MIAMI — The Birdman has let it be known. He wants to continue to fly south for the winter.
Chris Andersen, who becomes a free agent July 1, told fans at the Miami Heat’s championship rally Monday at AmericanAirlines Arena, “Let’s try to get a three-peat next year.’’
If there was any doubt about what the center said, his agent confirmed to FOX Sports Florida that Andersen wants to re-sign with the Heat.
“He put it clearly,’’ said Mark Bryant, who attended the rally for Miami’s second straight title. “(The Heat) gave him an opportunity, and he absolutely wants to come back.’’
Bryant had told FOX Sports Florida early in the playoffs his client was “certainly hopeful’’ of re-signing. Andersen, who was unavailable for comment after Monday’s event, previously had been noncommittal about his desire to return.
Also Monday, center Chris Bosh said he has little doubt guard Ray Allen will return to the Heat next season. Allen has until Sunday to decide whether to exercise his $3.23 million option for next season.
“We can make quotes all day, but he’s coming back,’’ Bosh said of Allen, not available Monday for comment. “There’s really nothing else to think about. That’s just how I see it. We respect each other’s space, but there’s really only one decision to make. So it’s easy.’’
Bryant anticipates beginning negotiations with the Heat about Andersen when free agency starts July 1. Bryant said it would be “totally unfair’’ to speculate on how much money Andersen should command.
Andersen, signed last January by the Heat, made the prorated minimum this season of $1.52 million ($699,952) but also earned $4.53 million from Denver, which waived him last July as part of the NBA’s amnesty rule. He is due a final payment next season of $4.82 million from the Nuggets. The most the Heat could pay Andersen next season is their taxpayer midlevel exception of $3.183 million and the least they could offer is the NBA minimum of $1.399 million.
“He loves Miami. But we can only control our side,’’ Bryant said. “He loves it here, and he told everybody that (at the rally).’’
Team president Pat Riley was not available Monday for comment. But coach Erik Spoelstra spoke of the Heat’s desire to bring Andersen back.
“He loves it here,’’ Spoelstra said. “He’s been embraced by the fans, by the team, by the organization. … The most important part is both sides want each other. The other aspect will be on (Miami salary-cap expert) Andy Elisburg’s desk of being creative and making things happen.’’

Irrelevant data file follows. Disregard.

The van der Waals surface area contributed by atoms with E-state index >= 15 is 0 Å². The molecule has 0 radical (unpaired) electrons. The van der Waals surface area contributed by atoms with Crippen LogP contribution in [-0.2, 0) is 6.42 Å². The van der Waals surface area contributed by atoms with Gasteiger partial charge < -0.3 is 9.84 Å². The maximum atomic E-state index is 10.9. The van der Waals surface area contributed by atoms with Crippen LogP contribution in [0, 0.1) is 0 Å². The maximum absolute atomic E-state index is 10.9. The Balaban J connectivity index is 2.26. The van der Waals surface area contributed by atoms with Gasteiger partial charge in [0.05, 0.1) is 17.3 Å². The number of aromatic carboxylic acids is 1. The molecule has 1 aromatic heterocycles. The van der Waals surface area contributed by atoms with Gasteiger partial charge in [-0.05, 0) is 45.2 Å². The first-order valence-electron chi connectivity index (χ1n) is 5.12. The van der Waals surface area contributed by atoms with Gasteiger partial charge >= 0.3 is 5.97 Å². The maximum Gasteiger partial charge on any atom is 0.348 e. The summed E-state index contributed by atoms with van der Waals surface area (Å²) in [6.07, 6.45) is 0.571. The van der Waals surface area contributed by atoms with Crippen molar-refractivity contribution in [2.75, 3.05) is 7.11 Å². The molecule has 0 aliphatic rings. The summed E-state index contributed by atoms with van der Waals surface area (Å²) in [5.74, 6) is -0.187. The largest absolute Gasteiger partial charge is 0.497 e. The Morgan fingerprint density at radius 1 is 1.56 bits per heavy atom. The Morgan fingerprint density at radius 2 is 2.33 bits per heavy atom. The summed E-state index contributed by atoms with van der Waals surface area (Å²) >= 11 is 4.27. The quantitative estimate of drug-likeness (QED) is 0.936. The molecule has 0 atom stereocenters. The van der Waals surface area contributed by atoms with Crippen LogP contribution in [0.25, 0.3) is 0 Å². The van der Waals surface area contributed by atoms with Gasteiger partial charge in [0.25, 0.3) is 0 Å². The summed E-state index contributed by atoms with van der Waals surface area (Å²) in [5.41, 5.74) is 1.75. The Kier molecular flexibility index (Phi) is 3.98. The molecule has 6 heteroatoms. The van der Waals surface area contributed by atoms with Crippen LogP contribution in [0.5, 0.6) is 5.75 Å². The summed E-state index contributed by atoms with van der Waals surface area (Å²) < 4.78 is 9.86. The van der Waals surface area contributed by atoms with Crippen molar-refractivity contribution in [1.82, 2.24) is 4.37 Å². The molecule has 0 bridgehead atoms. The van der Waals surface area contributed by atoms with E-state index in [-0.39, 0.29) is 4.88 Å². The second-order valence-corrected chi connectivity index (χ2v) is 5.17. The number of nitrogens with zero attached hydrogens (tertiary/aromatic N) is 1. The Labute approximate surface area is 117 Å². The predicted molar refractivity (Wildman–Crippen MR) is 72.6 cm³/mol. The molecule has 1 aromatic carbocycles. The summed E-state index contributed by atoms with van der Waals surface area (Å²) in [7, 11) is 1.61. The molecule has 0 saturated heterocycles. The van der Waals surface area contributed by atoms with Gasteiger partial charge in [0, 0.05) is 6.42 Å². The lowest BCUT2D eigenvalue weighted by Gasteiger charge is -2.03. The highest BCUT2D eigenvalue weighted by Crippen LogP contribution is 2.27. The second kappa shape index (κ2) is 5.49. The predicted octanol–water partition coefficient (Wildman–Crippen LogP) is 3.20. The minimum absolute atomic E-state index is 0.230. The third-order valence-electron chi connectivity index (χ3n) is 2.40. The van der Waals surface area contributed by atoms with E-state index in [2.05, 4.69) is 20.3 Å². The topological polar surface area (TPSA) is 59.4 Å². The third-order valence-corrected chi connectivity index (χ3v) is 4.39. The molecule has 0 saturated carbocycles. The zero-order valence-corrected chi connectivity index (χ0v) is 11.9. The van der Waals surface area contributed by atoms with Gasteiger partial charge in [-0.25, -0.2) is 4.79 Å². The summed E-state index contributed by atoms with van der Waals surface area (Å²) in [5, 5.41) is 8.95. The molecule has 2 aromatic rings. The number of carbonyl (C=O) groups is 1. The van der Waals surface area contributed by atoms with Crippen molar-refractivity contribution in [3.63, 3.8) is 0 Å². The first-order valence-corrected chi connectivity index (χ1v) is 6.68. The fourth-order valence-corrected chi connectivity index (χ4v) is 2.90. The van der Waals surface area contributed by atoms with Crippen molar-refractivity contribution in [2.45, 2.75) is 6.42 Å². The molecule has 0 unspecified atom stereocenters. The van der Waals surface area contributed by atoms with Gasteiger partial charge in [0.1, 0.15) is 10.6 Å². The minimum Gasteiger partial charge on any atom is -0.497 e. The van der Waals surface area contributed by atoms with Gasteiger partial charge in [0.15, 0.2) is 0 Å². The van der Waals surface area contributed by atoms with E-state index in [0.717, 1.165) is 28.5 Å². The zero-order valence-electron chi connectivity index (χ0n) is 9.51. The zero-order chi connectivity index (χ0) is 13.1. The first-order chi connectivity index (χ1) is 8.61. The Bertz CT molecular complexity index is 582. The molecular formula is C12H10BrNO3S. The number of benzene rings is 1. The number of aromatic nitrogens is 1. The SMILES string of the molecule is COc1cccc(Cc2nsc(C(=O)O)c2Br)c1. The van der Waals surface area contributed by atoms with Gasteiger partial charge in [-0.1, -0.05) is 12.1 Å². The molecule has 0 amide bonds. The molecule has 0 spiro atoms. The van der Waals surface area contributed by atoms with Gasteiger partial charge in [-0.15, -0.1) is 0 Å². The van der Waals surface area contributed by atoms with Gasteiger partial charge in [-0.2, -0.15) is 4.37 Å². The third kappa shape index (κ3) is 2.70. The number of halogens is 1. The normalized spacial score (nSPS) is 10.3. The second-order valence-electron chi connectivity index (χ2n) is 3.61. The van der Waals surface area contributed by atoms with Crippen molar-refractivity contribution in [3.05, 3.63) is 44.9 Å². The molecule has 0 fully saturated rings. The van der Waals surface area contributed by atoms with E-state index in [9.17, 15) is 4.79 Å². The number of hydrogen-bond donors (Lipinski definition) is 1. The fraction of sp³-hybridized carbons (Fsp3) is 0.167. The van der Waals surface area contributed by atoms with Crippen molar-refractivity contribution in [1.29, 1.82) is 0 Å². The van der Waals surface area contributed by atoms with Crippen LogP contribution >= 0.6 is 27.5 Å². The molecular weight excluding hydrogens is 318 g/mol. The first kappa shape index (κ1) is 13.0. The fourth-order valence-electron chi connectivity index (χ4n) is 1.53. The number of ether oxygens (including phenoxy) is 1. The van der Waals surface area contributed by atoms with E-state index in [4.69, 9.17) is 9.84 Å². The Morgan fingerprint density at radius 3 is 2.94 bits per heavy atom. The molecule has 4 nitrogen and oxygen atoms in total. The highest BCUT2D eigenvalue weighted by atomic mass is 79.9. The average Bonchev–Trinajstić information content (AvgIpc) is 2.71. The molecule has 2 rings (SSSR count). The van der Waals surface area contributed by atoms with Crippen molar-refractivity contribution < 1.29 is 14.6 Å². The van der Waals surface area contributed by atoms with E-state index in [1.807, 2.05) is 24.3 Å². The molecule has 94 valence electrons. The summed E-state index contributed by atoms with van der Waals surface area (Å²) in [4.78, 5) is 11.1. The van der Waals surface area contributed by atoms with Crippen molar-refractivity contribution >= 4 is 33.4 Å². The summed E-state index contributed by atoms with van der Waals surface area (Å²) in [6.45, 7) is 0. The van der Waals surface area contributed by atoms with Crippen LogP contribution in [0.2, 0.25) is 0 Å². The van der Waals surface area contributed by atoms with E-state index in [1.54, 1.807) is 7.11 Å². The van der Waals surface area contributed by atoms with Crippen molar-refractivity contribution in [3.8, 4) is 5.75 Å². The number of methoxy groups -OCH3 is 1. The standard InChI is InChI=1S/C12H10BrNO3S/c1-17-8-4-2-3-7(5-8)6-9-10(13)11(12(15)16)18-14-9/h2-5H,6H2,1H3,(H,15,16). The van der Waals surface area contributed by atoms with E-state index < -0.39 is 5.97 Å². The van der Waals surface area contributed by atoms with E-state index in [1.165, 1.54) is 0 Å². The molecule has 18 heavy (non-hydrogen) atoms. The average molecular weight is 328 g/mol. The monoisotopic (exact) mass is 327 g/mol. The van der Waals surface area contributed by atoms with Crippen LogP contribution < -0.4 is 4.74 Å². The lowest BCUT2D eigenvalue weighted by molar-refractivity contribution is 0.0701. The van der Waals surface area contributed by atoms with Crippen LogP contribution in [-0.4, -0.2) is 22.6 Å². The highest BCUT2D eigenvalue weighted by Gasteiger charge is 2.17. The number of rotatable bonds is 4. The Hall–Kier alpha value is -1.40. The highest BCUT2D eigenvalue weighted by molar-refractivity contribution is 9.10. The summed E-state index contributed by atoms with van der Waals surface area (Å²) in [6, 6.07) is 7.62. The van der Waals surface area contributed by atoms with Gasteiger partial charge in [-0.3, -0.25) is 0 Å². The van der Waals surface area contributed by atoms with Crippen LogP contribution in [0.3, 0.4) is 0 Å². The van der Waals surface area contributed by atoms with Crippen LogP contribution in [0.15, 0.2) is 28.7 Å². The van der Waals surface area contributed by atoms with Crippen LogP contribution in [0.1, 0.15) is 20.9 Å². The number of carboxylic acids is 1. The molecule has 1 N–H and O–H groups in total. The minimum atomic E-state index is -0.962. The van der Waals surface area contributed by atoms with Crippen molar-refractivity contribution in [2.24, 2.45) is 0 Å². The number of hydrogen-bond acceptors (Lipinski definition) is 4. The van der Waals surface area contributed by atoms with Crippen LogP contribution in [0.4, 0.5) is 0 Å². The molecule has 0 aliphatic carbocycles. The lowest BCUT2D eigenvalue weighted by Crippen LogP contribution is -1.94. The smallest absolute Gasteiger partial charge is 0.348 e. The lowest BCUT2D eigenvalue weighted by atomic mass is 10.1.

Andersen sparked the Heat almost immediately after joining them. In the playoffs, he averaged 6.4 points, 3.8 rebounds and 1.1 blocks in 15.2 minutes while shooting an NBA postseason record of 80.7 percent (46 of 57) from the field.
If the Heat could convince Andersen to re-sign for the minimum, they could use their taxpayer midlevel to sign another key piece. Miami guard Dwyane Wade touched upon sacrifices Miami players have made.
“I think Birdman has got some great examples in front of him,’’ Wade said. “Everybody that came here pretty much took a pay cut to be here. … I’m sure (the Heat are) going to do everything in their power to try to bring back Birdman. We don’t win the championship without picking up Bird.’’
The Heat also wouldn’t have won the title had they not signed Allen last summer. His game-tying 3-pointer with 5.2 seconds left in regulation forced overtime June 18 against San Antonio in Game 6 of the NBA Finals. The Heat eventually won 103-100 and claimed the title by beating the Spurs 95-88 in Game 7 last Thursday.
“I put the bug in his ear in the shower after (Game 7),’’ Heat forward Udonis Haslem said of telling Allen he’s wanted back. “I told him, ‘I’m not going to put any pressure on you I’m not going to ask you what you’re going to do. But just know I’m thinking about what you’re going to do.’ ’’
Haslem said Allen didn’t respond. Haslem said he didn’t “know if that’s good or bad.’’
Allen, who turns 38 next month, had some struggles with his shot during the postseason. But he was strong in the Finals, averaging 10.6 points while shooting 54.5 percent from 3-point range.
“We’ll give Ray his space,’’ Spoelstra said about Allen, who said before Game 7 he would take some time before making a decision on his option. “We think the ultimate pitch is what we just did (win the title). But we won’t take that for granted. There will certainly be communication.’’
Another decision regarding a key Heat player is a $4 million team option on point guard Mario Chalmers. Although Spoelstra was noncommittal, it would be a surprise if that isn’t picked up by Sunday’s deadline.
So the Heat could have Allen and Chalmers locked up for next season by the end of the week. Then talks could start on bringing the Birdman in for another landing.